Sure, Iraq was a significant regional military force, but assuming it wanted to attack its neighbors, where could it go? Here's a nice map of Iraq and surrounding countries

If Iraq attacked Saudi Arabia, to the south, it could be sure of a massive US response. If it attacked Jordan, to the west, it would have to fight not only Jordan but possibly other Arab states and Israel and probably the US as well.

But to the east was Iran. According to Khalilzad, Iran was dangerously weak after nearly a decade of war against Iraq. And militarily, Iraq was relatively strong.


Iranian fundamentalism: pivotal force among Muslims


The 1979 takeover of Iran by Islamic fanatics represented the greatest political advance for Muslim fundamentalism in many years. It altered the balance of power in the Middle East and Central Asia.

The US and Saudi Arabia used the Islamist victory in Iran to energize their Muslim fundamentalist attack force in Afghanistan. And, during the ten-year holy war in Afghanistan, US intelligence became skilled in handling Islamist terrorists. They created an apparatus including intelligence services in Pakistan and Saudi Arabia and mujahideen, both from Afghanistan and from other countries, whom they recruited to fight in Afghanistan. At the same time, the Western media was trained to describe Islamist terrorists as freedom fighters and to demonize their opponents as human rights abusers. [1]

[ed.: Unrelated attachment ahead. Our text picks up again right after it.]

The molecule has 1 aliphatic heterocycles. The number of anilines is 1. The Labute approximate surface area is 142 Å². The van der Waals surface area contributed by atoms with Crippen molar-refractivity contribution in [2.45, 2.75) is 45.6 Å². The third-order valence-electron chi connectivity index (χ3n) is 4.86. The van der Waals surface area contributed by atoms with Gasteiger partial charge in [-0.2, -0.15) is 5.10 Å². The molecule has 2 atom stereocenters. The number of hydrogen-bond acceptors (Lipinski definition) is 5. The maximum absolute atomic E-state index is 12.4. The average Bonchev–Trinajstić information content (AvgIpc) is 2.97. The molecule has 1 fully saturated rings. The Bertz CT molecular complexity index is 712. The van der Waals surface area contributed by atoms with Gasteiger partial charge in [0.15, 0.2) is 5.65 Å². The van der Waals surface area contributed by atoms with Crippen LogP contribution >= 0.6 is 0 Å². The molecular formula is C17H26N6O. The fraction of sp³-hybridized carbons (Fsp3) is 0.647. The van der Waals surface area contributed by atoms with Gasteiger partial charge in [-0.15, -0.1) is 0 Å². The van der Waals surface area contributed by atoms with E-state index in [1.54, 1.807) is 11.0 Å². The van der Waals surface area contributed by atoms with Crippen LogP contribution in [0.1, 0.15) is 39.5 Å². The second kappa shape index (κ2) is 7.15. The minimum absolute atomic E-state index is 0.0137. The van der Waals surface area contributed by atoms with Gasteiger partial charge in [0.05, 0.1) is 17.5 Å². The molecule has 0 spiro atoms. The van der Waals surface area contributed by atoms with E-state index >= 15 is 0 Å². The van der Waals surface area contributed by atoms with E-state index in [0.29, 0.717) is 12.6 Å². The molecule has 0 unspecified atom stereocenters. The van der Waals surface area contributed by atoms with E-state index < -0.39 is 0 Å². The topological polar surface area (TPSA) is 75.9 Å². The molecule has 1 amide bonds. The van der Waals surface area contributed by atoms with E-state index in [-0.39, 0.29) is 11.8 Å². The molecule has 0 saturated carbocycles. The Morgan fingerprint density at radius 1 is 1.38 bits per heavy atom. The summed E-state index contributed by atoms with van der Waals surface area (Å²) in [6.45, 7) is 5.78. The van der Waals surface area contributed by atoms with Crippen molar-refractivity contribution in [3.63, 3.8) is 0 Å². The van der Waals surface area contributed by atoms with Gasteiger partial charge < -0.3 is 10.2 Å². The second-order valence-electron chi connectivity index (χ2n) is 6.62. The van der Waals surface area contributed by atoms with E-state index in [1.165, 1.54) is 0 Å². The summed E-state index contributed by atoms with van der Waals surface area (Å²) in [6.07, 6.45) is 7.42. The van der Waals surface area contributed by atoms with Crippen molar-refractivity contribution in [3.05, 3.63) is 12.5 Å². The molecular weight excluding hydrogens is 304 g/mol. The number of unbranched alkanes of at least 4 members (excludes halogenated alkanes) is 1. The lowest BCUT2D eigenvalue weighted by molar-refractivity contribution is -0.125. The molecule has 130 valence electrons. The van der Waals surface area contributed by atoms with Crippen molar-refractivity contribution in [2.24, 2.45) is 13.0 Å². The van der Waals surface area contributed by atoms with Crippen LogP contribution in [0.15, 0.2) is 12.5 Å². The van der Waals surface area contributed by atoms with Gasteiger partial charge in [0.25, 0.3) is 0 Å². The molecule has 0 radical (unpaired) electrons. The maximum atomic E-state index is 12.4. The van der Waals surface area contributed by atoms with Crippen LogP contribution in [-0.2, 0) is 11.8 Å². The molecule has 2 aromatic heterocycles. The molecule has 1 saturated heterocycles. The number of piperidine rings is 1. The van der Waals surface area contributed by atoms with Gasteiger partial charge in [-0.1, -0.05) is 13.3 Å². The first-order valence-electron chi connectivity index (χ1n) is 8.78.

By the end of the 1980s, the US and European establishments were positioned to make the best use of Iran.

The long, drawn-out war with Iraq had greatly weakened Iran. This made the Iranian leadership easier to deal with since 'a weak servant is a loyal servant.'

At the same time, during the war the US deepened its covert ties with the Iranian leaders by secretly sending them arms and spare parts. This is a much-overlooked side of the Iran-Contra scandal, often described only from the viewpoint of the illegal arming of the gangster-terrorist Contras in Nicaragua by the Reagan administration.

Without US arms, Iran would have been hard-pressed to fight Iraq. Why? Because, as Seymour Hersh pointed out in the New York Times, Iran's entire arsenal was US-derived:

"…Iran at that time was in dire need of arms and spare parts for its American-made arsenal to defend itself against Iraq, which had attacked it in September 1980."
-- The New York Times, December 8, 1991, The Iran Pipeline: A Hidden Chapter/A special report.; U.S. Said to Have Allowed Israel to Sell Arms to Iran, By Seymour Hersh.